Oct 24, 2007 rated it really liked it  ·  review of another edition
This book is really interesting. Considering the basic plot - Russian Jewish woman whose entire family was slaughtered before her eyes escapes to America with literally nothing, establishes a fairly comfortable life here, then completely abandons it to go back to Siberia, due to a rumor that her young daughter whom she previously thought dead might still be alive - on plot alone, it seems like exactly the type of book my mother-in-law would read in her book club. However, when I looked at the re ...more
Jan 08, 2008 rated it did not like it  ·  review of another edition
This review has been hidden because it contains spoilers. To view it, click here.
May 25, 2020 rated it liked it
Shelves: auth-f, x2020-read
This book has been on my bookshelf for many years, and has been through a few moves. I finally decided that it was time I cracked it open.
I liked the opening of the story, as main character Lillian Leyb arrives in New York City in 1924 from Russia, after her Jewish family is massacred by their neighbours in a pogrom. The way Lillian finds her footing in a totally unfamiliar environment was interesting reading. Then, she hears from a cousin that her young daughter, long thought dead, was actually
Sep 28, 2008 rated it did not like it  ·  review of another edition
This book was recommended by a co-worker, and the premise sounded very interesting. Unfortunately, I really disliked the writing style. I found it very disjointed. The narration also seemed kind of distant, and it gave very little insight into how the main character felt about the terrible things happening in her life.

Aside from the writing style, I also found the story to be very depressing. It tells the story of a young Jewish woman, Lillian, in the 1920s who flees her home in Russia after he
Sep 09, 2007 rated it it was amazing  ·  review of another edition
The voice in this novel is impeccable. The main character, Lillian, is so human that I feel I *really* do know her. Her adventure gets moving in the second half of the book, and the novel changes from a compelling story of an immigrant escaping to safety to an un-put-downable tale of Lillian's struggle to return to the source of her pain. I've read few novels that make me feel like love has been honestly explored, but this is one.

Bloom descends briefly into the full lives of characters who have
I put this book on my list primarily because of several rave reviews from Goodreads friends. I made it to page 79, but it's going back to the library today.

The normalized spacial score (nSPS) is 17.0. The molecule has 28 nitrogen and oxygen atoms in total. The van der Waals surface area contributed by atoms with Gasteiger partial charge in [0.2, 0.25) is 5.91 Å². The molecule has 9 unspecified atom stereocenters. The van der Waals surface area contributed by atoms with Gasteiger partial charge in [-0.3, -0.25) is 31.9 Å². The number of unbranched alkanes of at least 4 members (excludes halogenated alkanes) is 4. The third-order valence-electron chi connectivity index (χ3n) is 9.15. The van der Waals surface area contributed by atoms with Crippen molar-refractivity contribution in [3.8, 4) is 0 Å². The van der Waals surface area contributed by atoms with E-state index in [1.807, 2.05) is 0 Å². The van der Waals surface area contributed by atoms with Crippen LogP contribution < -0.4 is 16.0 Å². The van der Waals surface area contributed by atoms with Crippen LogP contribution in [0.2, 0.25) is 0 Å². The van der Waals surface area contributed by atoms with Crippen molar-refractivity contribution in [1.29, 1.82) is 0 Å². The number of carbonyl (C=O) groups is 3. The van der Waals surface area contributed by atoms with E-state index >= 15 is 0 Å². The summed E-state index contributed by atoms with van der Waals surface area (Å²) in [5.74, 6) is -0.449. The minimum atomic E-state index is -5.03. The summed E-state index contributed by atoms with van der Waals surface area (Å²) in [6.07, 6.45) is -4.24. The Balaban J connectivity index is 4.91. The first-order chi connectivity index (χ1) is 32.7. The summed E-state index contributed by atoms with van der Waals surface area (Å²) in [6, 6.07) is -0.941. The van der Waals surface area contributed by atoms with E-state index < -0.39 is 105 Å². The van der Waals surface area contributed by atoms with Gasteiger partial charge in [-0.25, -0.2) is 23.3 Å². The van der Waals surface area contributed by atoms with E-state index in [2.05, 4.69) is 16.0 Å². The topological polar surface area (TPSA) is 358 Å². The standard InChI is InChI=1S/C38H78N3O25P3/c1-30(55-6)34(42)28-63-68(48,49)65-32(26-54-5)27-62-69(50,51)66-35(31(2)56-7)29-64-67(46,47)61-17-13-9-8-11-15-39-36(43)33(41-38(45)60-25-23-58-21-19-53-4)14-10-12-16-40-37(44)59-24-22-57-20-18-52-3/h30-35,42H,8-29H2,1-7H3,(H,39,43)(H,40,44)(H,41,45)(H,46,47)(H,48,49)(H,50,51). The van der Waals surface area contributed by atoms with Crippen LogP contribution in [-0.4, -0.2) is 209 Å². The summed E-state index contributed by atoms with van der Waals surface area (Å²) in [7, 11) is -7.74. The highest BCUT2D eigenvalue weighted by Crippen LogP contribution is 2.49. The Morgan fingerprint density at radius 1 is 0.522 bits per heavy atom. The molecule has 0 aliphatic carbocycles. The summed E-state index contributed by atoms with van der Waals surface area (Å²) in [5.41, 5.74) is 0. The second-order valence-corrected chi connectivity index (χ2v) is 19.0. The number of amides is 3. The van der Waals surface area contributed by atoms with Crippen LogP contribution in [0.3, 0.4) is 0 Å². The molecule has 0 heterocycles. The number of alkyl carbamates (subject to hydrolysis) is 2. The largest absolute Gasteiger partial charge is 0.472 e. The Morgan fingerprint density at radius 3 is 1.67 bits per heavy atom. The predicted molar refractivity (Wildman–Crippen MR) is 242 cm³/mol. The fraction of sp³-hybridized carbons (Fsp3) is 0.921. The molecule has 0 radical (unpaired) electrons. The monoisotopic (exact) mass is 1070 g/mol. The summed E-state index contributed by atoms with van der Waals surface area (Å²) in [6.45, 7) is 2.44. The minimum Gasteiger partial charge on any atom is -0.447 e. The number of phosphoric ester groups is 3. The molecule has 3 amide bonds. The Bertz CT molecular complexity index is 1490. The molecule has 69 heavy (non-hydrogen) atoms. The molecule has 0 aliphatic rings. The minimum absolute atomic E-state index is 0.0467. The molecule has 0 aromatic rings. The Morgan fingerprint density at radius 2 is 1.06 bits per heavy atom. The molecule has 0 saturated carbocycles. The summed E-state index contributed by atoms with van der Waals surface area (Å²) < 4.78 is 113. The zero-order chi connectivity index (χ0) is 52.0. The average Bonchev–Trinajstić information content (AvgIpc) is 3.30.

The story itself was inventive and should have held my interest: Russian Jewish woman in the 1920s sees most of her family cruelly butchered in a pogrom and believes her daughter has died or is permanently missing, then ships to America, where she becomes involved with both the father and son in a Yiddish theater dynasty in New York.

I reali
Jul 23, 2011 rated it did not like it  ·  review of another edition
I started this book knowing that it would be sad in the beginning. I just didn't think that the entire book would be as depressing as it was! The main character Lillian, loses her whole family all at once, very sad. But once she is in America, she sleeps with EVERYONE she comes into contact with. Every other major character (characters who get names and end up getting their whole lives summed up in the book as well, which was another thing I didn't like), she ends up having sex with them. I was ...more
Dec 28, 2015 rated it really liked it
A good book to kick off my 2016 Book Challenge

I'm glad to be off to a good start with this book. I'm a little surprised that I ended up liking this much as I did. It definitely wasn't what I thought it was going to be and I'm glad it was much more. It took me a little while to get the feel of the writing style. At first I was a bit thrown off but then began to actually like it. Also I feel like as the book progressed the writing, the story, the characters became better and better.

This is ki
May 23, 2011 rated it did not like it  ·  review of another edition
Shelves: 2011, book-club
This was my book club’s choice for June. It’s not something I would have chosen on my own, partly because of the odd bowl of fruit on the cover.

Away is the story of Lillian Leyb, whose family was killed in Russia in the 1920’s. She finds herself in America ready to start life anew when she learns that her daughter may have survived back in Russia. “She embarks on an odyssey that takes her from the world of the Yiddish theater on New York’s lower East side, to Seattle’s Jazz District, and up to